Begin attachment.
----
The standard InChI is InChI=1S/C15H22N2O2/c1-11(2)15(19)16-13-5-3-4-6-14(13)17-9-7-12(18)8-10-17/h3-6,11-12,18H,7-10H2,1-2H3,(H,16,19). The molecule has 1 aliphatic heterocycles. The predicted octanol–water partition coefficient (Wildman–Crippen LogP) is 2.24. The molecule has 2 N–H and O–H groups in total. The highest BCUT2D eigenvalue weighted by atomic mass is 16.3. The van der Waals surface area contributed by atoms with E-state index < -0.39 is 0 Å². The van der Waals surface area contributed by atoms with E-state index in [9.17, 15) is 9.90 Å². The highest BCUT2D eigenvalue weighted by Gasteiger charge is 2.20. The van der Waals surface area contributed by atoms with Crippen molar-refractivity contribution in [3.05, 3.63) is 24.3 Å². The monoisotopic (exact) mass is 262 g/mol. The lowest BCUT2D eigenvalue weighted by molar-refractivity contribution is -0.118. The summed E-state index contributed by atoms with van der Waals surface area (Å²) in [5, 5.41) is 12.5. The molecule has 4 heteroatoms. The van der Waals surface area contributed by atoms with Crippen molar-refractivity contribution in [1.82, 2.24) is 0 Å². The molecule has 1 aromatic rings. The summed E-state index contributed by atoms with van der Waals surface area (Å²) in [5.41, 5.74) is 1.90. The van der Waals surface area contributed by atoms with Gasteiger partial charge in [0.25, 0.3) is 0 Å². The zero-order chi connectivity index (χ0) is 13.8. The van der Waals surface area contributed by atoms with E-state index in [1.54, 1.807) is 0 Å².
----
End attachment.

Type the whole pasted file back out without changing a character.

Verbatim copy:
The standard InChI is InChI=1S/C15H22N2O2/c1-11(2)15(19)16-13-5-3-4-6-14(13)17-9-7-12(18)8-10-17/h3-6,11-12,18H,7-10H2,1-2H3,(H,16,19). The molecule has 1 aliphatic heterocycles. The predicted octanol–water partition coefficient (Wildman–Crippen LogP) is 2.24. The molecule has 2 N–H and O–H groups in total. The highest BCUT2D eigenvalue weighted by atomic mass is 16.3. The van der Waals surface area contributed by atoms with E-state index < -0.39 is 0 Å². The van der Waals surface area contributed by atoms with E-state index in [9.17, 15) is 9.90 Å². The highest BCUT2D eigenvalue weighted by Gasteiger charge is 2.20. The van der Waals surface area contributed by atoms with Crippen molar-refractivity contribution in [3.05, 3.63) is 24.3 Å². The monoisotopic (exact) mass is 262 g/mol. The lowest BCUT2D eigenvalue weighted by molar-refractivity contribution is -0.118. The summed E-state index contributed by atoms with van der Waals surface area (Å²) in [5, 5.41) is 12.5. The molecule has 4 heteroatoms. The van der Waals surface area contributed by atoms with Crippen molar-refractivity contribution in [1.82, 2.24) is 0 Å². The molecule has 1 aromatic rings. The summed E-state index contributed by atoms with van der Waals surface area (Å²) in [5.41, 5.74) is 1.90. The van der Waals surface area contributed by atoms with Gasteiger partial charge in [0.25, 0.3) is 0 Å². The zero-order chi connectivity index (χ0) is 13.8. The van der Waals surface area contributed by atoms with E-state index in [1.54, 1.807) is 0 Å².